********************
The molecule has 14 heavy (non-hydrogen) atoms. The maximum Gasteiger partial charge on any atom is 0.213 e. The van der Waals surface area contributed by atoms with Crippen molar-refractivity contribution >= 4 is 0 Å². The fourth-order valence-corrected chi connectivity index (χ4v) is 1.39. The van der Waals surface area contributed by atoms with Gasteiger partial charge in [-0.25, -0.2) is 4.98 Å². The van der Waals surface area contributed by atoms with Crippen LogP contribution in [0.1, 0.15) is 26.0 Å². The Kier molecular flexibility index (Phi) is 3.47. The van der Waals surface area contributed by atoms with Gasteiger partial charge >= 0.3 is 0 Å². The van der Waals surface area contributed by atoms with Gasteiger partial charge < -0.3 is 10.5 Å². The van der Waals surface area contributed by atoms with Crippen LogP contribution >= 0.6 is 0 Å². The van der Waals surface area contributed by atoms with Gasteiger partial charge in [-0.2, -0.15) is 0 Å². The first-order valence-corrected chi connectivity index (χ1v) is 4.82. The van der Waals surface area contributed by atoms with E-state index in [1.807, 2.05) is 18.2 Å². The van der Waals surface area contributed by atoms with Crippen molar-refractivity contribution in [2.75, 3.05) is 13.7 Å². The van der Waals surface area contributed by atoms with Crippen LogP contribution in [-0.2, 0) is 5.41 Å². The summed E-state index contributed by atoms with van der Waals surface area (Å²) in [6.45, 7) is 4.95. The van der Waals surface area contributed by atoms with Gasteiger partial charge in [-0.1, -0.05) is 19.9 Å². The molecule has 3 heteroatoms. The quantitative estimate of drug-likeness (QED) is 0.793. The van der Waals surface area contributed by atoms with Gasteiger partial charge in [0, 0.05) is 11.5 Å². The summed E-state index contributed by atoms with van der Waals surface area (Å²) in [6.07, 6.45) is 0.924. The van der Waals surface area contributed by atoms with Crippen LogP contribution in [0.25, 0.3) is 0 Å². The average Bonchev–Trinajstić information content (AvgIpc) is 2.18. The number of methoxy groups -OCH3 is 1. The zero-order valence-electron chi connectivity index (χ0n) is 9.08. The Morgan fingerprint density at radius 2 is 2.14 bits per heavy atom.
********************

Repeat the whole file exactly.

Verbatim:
The molecule has 14 heavy (non-hydrogen) atoms. The maximum Gasteiger partial charge on any atom is 0.213 e. The van der Waals surface area contributed by atoms with Crippen molar-refractivity contribution >= 4 is 0 Å². The fourth-order valence-corrected chi connectivity index (χ4v) is 1.39. The van der Waals surface area contributed by atoms with Gasteiger partial charge in [-0.25, -0.2) is 4.98 Å². The van der Waals surface area contributed by atoms with Crippen LogP contribution in [0.1, 0.15) is 26.0 Å². The Kier molecular flexibility index (Phi) is 3.47. The van der Waals surface area contributed by atoms with Gasteiger partial charge >= 0.3 is 0 Å². The van der Waals surface area contributed by atoms with Gasteiger partial charge < -0.3 is 10.5 Å². The van der Waals surface area contributed by atoms with Crippen LogP contribution >= 0.6 is 0 Å². The van der Waals surface area contributed by atoms with Gasteiger partial charge in [-0.2, -0.15) is 0 Å². The first-order valence-corrected chi connectivity index (χ1v) is 4.82. The van der Waals surface area contributed by atoms with E-state index in [1.807, 2.05) is 18.2 Å². The van der Waals surface area contributed by atoms with Crippen molar-refractivity contribution in [2.75, 3.05) is 13.7 Å². The van der Waals surface area contributed by atoms with Crippen LogP contribution in [-0.2, 0) is 5.41 Å². The summed E-state index contributed by atoms with van der Waals surface area (Å²) in [6.45, 7) is 4.95. The van der Waals surface area contributed by atoms with Gasteiger partial charge in [-0.1, -0.05) is 19.9 Å². The molecule has 3 heteroatoms. The quantitative estimate of drug-likeness (QED) is 0.793. The van der Waals surface area contributed by atoms with Gasteiger partial charge in [0, 0.05) is 11.5 Å². The summed E-state index contributed by atoms with van der Waals surface area (Å²) in [6.07, 6.45) is 0.924. The van der Waals surface area contributed by atoms with Crippen LogP contribution in [0.25, 0.3) is 0 Å². The average Bonchev–Trinajstić information content (AvgIpc) is 2.18. The number of methoxy groups -OCH3 is 1. The zero-order valence-electron chi connectivity index (χ0n) is 9.08. The Morgan fingerprint density at radius 2 is 2.14 bits per heavy atom.